As the social networking phenomenon continues to burgeon, online sites are anticipating what users want to see, and serving it up with the click of a mouse.
Pinterest is a white-hot social networking site that gives users a chance to create image collages – called “pinboards” – and share them with Pinterest peers. Whether browsing the site on the web, or via the smartphone application, Pinterest is image-based and image-driven.
Think Facebook, minus the sob stories and awkward pokes. Pinterest is more of a Utopian universe of humor, inspiration, puppies and perfect hair. Unless you’re not into those things, in which case the site is something altogether different.
“I think it’s just whatever you want it to be,” said local student Gloria Matthews. “Pinterest allows you to decide what you’re looking at. You pick your interests and, over time, the site learns to narrow the content down to what you like.”
By choosing “Fitness,” a user will induce a wall of chiseled abs, smoothie recipes, and motivational catchlines. Choose “Women’s Fashion,” and that block of biceps transforms to include high heels and high fashion. But switch to “Geek,” and Pinterest becomes a land of anime, steampunk and Doctor Who.
Because of its simplistic, attractive appearance, Pinterest users can get lost in a stream of creative idealism. But the network’s popularity may also present an opportunity for businesses to capitalize on its appeal.
“Pinterest is an unconventional approach to marketing, but I definitely see it becoming a more and more relevant marketing strategy,” said elementary school teacher and entrepreneur Brittany Kiser. “You can use it to post pictures of your products. It will send you emails to let you know who has re-pinned your pins. That way, you can track interest in particular items versus others. A good idea could be to post pictures of concepts that you are considering, thus using Pinterest to gauge whether or not it would be a profitable decision. I think, for a budding company, it is a move in the right direction.”
Jason White is the owner of Quality Woven Labels, a company well-suited for Pinterest promotion. White uses the site just as Kiser suggests. His company creates custom clothing tags, and has used Pinterest to connect with independent fashion designers.
“All of these re-pins and likes share a common interest, making it easier to take the conversation to Twitter or Facebook to nurture the relationship,” he said. “Like everything else, be real and show your true self. Authenticity is hugely important.”
Unlike Twitter or Facebook, however, Pinterest is an invite-only network. Those looking to join may click “Request an Invite” on the front page of the website, but the wait time can be frustrating. Odds are good that friends in existing networks – Facebook, Twitter, Google+ – are already on Pinterest, and members can dole out invites. Inquiring in the body of a tweet or status update should do the trick.
“I requested an invite on the website, but was left waiting for well over a week before I finally lost patience and started asking around,” said Kiser. “Within a few hours, I was in. I definitely recommend just asking your friends. Surely some of them will be willing to get you through the door.”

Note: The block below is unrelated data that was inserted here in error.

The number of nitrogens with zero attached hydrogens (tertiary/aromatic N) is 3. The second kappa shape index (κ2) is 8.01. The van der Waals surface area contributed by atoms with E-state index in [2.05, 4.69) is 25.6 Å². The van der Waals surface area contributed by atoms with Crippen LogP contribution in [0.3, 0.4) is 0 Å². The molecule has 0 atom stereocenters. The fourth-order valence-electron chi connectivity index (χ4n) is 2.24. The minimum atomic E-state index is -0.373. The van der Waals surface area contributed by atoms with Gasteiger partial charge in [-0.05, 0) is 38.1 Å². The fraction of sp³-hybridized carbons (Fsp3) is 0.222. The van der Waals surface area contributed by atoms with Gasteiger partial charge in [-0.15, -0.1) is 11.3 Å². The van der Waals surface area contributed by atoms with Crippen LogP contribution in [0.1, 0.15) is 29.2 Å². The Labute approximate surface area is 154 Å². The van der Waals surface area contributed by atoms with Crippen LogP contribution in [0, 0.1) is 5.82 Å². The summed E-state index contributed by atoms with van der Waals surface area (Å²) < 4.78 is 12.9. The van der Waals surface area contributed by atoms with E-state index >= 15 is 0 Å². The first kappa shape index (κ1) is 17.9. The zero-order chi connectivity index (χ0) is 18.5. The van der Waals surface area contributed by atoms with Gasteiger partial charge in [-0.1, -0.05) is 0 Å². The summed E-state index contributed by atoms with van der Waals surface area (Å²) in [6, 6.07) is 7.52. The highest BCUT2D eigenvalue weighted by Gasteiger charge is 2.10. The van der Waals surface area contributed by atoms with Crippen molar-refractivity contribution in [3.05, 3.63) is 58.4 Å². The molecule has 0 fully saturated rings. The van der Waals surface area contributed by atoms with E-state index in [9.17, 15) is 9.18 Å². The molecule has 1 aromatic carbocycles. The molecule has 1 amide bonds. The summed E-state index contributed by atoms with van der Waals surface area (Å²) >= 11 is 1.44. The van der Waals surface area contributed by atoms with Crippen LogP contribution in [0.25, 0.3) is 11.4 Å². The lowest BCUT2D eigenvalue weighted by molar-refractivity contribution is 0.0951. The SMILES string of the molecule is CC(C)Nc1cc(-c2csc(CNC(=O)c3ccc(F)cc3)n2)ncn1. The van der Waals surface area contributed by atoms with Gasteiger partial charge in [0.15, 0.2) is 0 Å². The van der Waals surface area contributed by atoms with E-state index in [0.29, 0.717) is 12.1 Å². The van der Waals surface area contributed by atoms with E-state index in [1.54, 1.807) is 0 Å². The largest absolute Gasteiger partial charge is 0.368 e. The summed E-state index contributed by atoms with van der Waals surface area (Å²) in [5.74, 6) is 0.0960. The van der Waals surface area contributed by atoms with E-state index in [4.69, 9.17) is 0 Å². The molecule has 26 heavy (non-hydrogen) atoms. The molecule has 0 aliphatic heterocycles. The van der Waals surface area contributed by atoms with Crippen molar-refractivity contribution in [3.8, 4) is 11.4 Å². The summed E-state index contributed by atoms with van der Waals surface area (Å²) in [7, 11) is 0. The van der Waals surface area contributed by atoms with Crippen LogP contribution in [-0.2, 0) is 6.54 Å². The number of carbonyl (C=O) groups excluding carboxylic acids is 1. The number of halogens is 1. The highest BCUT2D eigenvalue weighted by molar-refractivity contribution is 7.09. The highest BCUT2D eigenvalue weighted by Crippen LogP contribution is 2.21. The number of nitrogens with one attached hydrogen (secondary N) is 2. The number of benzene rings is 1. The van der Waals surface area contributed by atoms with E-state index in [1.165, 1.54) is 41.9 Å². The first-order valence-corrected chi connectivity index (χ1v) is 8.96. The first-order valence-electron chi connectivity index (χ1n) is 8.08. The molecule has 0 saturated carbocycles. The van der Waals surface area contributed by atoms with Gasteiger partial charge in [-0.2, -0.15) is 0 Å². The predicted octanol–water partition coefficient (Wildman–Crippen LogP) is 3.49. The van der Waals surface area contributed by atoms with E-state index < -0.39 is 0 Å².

An account can also be created and accessed by linking Pinterest to a Twitter of Facebook profile. When a user re-posts an image to his or own board, that person can then notify followers on other social networks. Users who log into Pinterest via Facebook must currently be using Facebook’s “Timeline” format – an option that will only increase visibility.
But Pinterest is not without its potential pitfalls.
“You acknowledge and agree that, to the maximum extent permitted by law, the entire risk arising out of your access to and use of the site, application, services and site content remains with you,” it reads.
Ironically, Pinterest encourages re-pinning, which appears to liken the site to Napster – only, in this case, as an enabler of illegal photography sharing, instead of music.
In February, photographer and lawyer Kirsten Kowalski was the first to publicly draw the Napster comparison, after removing some of her pinboards out of fear that she would be sued for copyright infringement. According to Kowalski, that prompted a phone call from Pinterest CEO Ben Silbermann, and a few weeks later – likely as a result of Kowalski’s public concerns – Pinterest released the following statement: “Pinterest is a platform for people to share their interests through collections of images, videos, commentary and links they can share with friends. The Digital Millennium Copyright Act provides safe harbors for exactly this type of platform. We are committed to efficiently responding to alleged copyright infringements. We are regularly improving our process internally with the help of lawyers who are experts in the field of copyright.”
With that in mind, it appears Pinterest users – by virtue of the protection afforded by the DMCA – are free to re-pin as the site’s creators intended, albeit with a reasonable degree of discretion.
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